Sustainable synthesis of zeolites without addition of both organotemplates and solvents

Qinming Wu, Xiong Wang, Guodong Qi, Qiang Guo, Shuxiang Pan, Xiangju Meng, Jun Xu, Feng Deng, Fengtao Fan, Zhaochi Feng, Can Li, Stefan Maurer, Ulrich Müller, Feng Shou Xiao

Research output: Contribution to journalArticlepeer-review

142 Scopus citations

Abstract

The development of sustainable and environmentally friendly techniques for synthesizing zeolites has attracted much attention, as the use of organic templates and solvents in the hydrothermal synthesis of zeolites is a major obstacle for realizing green and sustainable synthesis ways. Recently, the introduction of the organotemplate-free synthesis method allowed avoiding the use of organic templates, but water as solvent was still required; solvent-free routes on the other hand beared the potential to significantly reduce the amount of polluted wastewater, but organic templates were still present. In this work, we have demonstrated a combined strategy of both organotemplate- and solvent-free conditions to synthesize aluminosilicate zeolites Beta and ZSM-5 (S-Beta and S-ZSM-5), two of the most important zeolites relevant for industry. The samples are thoroughly characterized by XRD patterns, SEM images, N 2 sorption isotherms, UV-Raman spectra, and 29Si and 27Al MAS NMR spectra. The results demonstrate that S-Beta and S-ZSM-5 zeolites exhibit almost the same textural parameters (e.g., BET surface area and pore volume) and catalytic performance in cumene cracking and m-xylene isomerization as those of conventional Beta and ZSM-5 zeolites synthesized under hydrothermal conditions (C-Beta and C-ZSM-5). The organotemplate- and solvent-free syntheses of S-Beta and S-ZSM-5 take place at a low-pressure regime and are free of harmful gases as well as give high product yields together with highly efficient consumption of the starting raw materials. These advantages plus the very simple procedures opened the pathway to a highly sustainable zeolite synthesis protocol compared to conventional methods currently employed for C-Beta and C-ZSM-5. Very interestingly, this simple synthesis is a good model for understanding zeolite crystallization. The detail characterizations indicate that the S-Beta crystals are formed from the assembly of zeolite building units, mainly 4MRs, while the 5MRs in the framework are just formed in the crystallization of S-ZSM-5, rather than existence in the starting solid mixture. During the crystallization processes, small traces of water play an important role for the hydrolysis and condensation of silica and/or aluminosilicate species.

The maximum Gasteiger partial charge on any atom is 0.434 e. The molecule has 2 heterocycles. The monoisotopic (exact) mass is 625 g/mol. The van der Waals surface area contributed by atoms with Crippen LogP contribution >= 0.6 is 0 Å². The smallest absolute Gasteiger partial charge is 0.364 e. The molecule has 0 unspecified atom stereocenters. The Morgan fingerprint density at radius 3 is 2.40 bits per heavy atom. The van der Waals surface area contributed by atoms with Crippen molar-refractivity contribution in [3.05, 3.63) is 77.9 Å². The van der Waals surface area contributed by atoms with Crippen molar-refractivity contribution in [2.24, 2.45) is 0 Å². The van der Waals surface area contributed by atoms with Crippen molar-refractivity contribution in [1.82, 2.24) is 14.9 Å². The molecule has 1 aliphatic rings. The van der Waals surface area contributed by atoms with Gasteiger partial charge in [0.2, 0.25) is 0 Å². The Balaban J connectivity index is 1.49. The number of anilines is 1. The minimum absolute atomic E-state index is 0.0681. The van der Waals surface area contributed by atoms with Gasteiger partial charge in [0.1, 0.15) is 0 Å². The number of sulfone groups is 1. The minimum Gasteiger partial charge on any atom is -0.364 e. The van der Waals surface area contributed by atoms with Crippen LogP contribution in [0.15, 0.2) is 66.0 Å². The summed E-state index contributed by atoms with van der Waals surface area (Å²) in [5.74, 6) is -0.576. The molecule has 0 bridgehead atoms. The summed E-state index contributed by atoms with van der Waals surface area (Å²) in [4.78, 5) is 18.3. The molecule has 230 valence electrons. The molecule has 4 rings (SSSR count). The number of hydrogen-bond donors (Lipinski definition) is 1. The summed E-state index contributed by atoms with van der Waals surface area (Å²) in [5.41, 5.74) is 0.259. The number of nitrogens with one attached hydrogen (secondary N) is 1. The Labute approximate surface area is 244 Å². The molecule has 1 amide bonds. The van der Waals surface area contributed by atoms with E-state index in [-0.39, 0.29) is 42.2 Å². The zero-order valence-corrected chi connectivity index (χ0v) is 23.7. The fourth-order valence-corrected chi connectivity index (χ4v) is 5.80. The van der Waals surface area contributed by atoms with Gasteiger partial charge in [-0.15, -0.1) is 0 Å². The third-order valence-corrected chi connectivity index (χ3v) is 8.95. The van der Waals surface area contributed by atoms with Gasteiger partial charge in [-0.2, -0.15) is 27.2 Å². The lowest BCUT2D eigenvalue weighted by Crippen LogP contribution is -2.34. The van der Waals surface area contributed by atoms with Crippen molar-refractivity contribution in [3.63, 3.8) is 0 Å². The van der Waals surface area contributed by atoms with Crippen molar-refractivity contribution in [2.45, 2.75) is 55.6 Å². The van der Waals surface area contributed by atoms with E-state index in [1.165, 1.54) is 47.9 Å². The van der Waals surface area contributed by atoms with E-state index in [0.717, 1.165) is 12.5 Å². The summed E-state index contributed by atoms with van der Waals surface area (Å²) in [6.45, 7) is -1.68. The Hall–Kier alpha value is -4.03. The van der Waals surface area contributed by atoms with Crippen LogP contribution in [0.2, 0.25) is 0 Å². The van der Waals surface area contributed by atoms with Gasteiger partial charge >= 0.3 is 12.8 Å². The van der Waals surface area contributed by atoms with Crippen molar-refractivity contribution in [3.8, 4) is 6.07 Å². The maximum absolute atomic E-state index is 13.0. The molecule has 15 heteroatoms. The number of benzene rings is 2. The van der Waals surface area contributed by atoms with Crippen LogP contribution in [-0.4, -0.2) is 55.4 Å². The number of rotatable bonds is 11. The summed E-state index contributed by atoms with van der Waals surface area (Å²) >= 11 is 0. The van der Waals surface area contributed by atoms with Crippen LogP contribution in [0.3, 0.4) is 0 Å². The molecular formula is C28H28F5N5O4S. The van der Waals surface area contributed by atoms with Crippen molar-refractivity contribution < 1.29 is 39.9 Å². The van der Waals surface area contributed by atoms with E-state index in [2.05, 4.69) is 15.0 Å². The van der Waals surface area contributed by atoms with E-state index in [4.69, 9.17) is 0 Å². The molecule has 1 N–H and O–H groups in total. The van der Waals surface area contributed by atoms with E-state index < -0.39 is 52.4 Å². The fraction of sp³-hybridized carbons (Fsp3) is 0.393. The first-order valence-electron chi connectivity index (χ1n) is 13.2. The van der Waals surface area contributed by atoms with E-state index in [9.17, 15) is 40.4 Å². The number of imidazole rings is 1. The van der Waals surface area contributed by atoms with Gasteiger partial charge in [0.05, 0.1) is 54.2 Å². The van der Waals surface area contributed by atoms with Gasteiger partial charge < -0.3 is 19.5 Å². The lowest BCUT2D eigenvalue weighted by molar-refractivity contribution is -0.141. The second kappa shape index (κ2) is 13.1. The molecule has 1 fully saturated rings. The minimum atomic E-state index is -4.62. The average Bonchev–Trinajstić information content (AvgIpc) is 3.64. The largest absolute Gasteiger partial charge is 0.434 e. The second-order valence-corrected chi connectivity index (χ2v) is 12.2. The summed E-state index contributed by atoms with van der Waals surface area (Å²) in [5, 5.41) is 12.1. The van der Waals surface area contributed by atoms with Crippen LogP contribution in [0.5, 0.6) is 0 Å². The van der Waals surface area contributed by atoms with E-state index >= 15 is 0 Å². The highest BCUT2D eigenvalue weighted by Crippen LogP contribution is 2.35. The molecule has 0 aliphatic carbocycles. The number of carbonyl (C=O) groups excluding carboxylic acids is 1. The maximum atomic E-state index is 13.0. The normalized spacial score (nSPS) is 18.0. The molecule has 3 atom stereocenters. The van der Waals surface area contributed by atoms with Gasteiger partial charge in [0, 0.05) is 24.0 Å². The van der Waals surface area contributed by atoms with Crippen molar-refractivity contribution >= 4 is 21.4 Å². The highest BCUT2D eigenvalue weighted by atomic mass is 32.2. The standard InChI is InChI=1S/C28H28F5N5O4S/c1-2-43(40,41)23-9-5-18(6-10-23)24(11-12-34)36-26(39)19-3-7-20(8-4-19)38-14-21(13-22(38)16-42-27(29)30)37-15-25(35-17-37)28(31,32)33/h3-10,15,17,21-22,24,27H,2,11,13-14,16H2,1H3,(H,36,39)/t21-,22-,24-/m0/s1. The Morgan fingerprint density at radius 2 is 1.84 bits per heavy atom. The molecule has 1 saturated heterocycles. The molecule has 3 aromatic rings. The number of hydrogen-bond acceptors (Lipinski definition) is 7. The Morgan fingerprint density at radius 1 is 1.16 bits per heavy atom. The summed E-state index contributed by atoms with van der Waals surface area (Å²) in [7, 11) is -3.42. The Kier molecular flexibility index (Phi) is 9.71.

Original languageEnglish (US)
Pages (from-to)4019-4025
Number of pages7
JournalJournal of the American Chemical Society
Volume136
Issue number10
DOIs
StatePublished - Mar 12 2014

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